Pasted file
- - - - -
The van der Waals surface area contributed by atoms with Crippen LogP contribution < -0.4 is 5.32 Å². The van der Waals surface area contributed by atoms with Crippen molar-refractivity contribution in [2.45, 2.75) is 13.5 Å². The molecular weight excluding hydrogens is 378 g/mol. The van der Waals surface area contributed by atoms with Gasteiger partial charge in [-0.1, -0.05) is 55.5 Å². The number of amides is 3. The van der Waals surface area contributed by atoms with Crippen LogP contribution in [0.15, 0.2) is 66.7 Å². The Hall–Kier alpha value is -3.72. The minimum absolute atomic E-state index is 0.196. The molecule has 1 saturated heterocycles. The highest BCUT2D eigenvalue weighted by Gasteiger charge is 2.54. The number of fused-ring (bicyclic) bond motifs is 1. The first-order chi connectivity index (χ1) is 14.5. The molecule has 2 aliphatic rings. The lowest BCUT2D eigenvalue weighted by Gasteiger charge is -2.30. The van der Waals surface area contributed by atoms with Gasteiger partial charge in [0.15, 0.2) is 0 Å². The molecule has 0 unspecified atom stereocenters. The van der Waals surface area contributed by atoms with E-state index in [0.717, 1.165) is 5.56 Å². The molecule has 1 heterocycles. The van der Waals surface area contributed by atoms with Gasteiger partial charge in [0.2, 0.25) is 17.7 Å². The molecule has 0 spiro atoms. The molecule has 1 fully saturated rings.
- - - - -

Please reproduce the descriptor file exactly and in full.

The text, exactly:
The van der Waals surface area contributed by atoms with Crippen LogP contribution < -0.4 is 5.32 Å². The van der Waals surface area contributed by atoms with Crippen molar-refractivity contribution in [2.45, 2.75) is 13.5 Å². The molecular weight excluding hydrogens is 378 g/mol. The van der Waals surface area contributed by atoms with Gasteiger partial charge in [-0.1, -0.05) is 55.5 Å². The number of amides is 3. The van der Waals surface area contributed by atoms with Crippen LogP contribution in [0.15, 0.2) is 66.7 Å². The Hall–Kier alpha value is -3.72. The minimum absolute atomic E-state index is 0.196. The molecule has 1 saturated heterocycles. The highest BCUT2D eigenvalue weighted by Gasteiger charge is 2.54. The number of fused-ring (bicyclic) bond motifs is 1. The first-order chi connectivity index (χ1) is 14.5. The molecule has 2 aliphatic rings. The lowest BCUT2D eigenvalue weighted by Gasteiger charge is -2.30. The van der Waals surface area contributed by atoms with Gasteiger partial charge in [0.15, 0.2) is 0 Å². The molecule has 0 unspecified atom stereocenters. The van der Waals surface area contributed by atoms with E-state index in [0.717, 1.165) is 5.56 Å². The molecule has 1 heterocycles. The van der Waals surface area contributed by atoms with Gasteiger partial charge in [0.2, 0.25) is 17.7 Å². The molecule has 0 spiro atoms. The molecule has 1 fully saturated rings.